- Simone Preuss |
In view of resources dwindling fast and natural fibres like cotton being resource-intensive to process and petroleum-based fibres like acrylic, polyester, nylon and spandex not being the most environmentally friendly, it is about time to look for sustainable alternatives when producing fibres and fabrics. In this new series, FashionUnited explores the sustainable alternatives and textile innovations that are currently being pursued all over the world. Today, the focus is on the common stinging nettle, Urtica dioica, which is a widely distributed plant that is easy to grow.
Already three years ago, FashionUnited portrayed nettle fibres and German designer Gesine Jost who uses the flexible, shiny fibres and fabrics in her collections. "We are conditioned to stay away from stinging nettles but wrongly so," says the designer who proves the usefulness of the material in her studio in Düsseldorf where she displays pullovers, cardigans, t-shirts, skirts and a coat made from stinging nettle yarn.
Nettle fibres and yarns are the materials of the future
Since then, the interest in sustainable yarns and cotton alternatives has further increased. "This new trend for stinging nettle fibres has been driven by concerns over the environmental damage caused by the production of fabrics such as cotton. In the hunt for new, ecologically friendly fabrics, stinging nettle fibre has come up smelling of roses," confirms Swiss supplier of nettle fibres and yarns SwicoFil.
And deciding on nettle fibres for garment production literally means going back to the roots as people have worn clothes made from nettle fibres and yarns for the past 2,000 years with earliest traces being found from the late Bronze Age in Voldtofte, Denmark. There is evidence of nettle cloth production in Scandinavia, Poland, Germany, Russia and Scotland as well but also outside of Europe, given that of the three main fibre-producing nettle species - European nettle, Himalayan nettle and Ramie - the latter produces a fine fibre that has been produced commercially in China and Japan for a while now.
With the arrival of cotton in the 16th century and silk as competitors, nettle fibres, yarns and clothes lost their top position as back then, cotton was easier to harvest and spin. Today, new advances in spinning technologies and cross-breeding has produced super high-fibre plants that are strong, flexible, versatile and a good length for spinning.
During the First World War, nettle clothing had a brief comeback when the German army, due to a shortage of cotton, used it for their soldiers' uniforms. So did the French army under Napoleon, by the way. And they may have been more comfortable than soldiers today as similar to hemp, nettle fibres provide natural air conditioning. How? Well, nettle fibres are hollow, which means they are filled with air inside, which creates a natural insulation.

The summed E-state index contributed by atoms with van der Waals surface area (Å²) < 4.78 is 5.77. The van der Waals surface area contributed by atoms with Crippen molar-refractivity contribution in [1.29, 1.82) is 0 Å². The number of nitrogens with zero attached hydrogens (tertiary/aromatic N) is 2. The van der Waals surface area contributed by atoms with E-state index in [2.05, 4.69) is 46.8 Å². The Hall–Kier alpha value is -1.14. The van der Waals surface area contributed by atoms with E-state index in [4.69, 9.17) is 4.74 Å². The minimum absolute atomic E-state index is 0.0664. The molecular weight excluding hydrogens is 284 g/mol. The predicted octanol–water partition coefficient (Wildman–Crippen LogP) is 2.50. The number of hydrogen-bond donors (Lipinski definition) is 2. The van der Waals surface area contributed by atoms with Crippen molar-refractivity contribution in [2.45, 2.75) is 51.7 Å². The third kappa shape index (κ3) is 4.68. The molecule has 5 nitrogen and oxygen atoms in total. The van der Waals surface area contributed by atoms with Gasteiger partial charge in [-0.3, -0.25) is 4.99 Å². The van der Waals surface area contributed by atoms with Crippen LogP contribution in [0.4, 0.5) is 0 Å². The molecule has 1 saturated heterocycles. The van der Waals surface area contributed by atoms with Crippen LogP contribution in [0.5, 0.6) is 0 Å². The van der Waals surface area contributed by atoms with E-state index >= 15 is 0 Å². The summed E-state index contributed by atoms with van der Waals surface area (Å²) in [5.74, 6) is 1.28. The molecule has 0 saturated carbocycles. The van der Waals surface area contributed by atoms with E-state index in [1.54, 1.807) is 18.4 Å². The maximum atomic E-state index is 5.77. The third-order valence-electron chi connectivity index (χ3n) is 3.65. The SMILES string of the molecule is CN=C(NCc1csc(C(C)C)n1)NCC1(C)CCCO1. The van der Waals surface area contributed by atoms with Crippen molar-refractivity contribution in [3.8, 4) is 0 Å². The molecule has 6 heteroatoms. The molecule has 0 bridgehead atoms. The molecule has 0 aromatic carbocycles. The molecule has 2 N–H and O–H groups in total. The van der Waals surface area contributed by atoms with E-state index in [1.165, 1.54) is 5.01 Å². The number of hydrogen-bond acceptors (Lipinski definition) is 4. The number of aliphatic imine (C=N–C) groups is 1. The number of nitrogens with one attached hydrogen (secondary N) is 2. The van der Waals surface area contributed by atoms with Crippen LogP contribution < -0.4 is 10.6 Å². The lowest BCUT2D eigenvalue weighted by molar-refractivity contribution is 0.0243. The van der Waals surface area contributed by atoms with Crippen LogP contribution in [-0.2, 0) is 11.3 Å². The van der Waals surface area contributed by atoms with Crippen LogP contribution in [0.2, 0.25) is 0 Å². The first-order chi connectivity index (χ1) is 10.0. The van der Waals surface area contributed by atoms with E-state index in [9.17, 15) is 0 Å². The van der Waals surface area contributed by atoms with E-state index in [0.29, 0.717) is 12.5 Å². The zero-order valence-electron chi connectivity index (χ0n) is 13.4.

Nettle clothing is cool in the summer and warm in winter
Yarn producers use this property by twisting the yarn lengths closed for cool summer clothes to reduce insulation while using a low twist for winter clothes to keep the hollow fibre open to allow for a constant temperature. Quite clever, isn't it?
But that's not all - stinging nettle fibres are extremely versatile. And unlike >hemp fibres, which we have portrayed recently in our series, there is no legal issue with the cultivation of nettles, which has made the plant a viable and legal cash crop. Plus, like hemp, nettles use much less water and pesticides to grow.
Ray Harwood, professor of the textile engineering and materials research group at Leicester's De Montfort University, believes that nettle fibres, yarns and clothes are the materials of the future. He is involved in the first contemporary British project to develop nettles as a fabric, which is aptly called STING - Sustainable Technologies in Nettle Growing. The researchers have also partnered with furnishing textile producer Camira for Oeko Tex 100-certified nettle fabrics.
In 2004, Florence-based fashion house Corpo Nove introduced jeans with nettle yarn that were a huge hit at Selfridges. Netl, a Dutch fashion label, collaborated with sustainable designer Rianne de Witte for a first collection that featured clothes in vibrant colors and geometric shapes that were a blend of 75 percent cotton and 25 nettle yarns.
The company even harvested the stinging nettles from its own plantations and had the clothes sewn in factories in Europe that complied with fair labour practices. Because nettle fibres and yarns are easy to procure and use, they are widely used - be it as a mix with other fibres in commercial collections or in their pure form in homegrown designs.
Last but not least, those worried about the sting of the stinging nettles, especially when considering nettle underwear, need not worry at all. "You cut them and dehydrate them, the pressure goes, so there's no sting," explains Harwood. Well, in that case, let the nettle collections come!
Photos: Gesine Jost collection via Gesine Jost website; nettle dress by Leimomi Oakes via thedreamstress.com; nettle close-up by Frank Vincentz via Wikipedia; nettle fabrics via Camira website; Netl products via tumblr.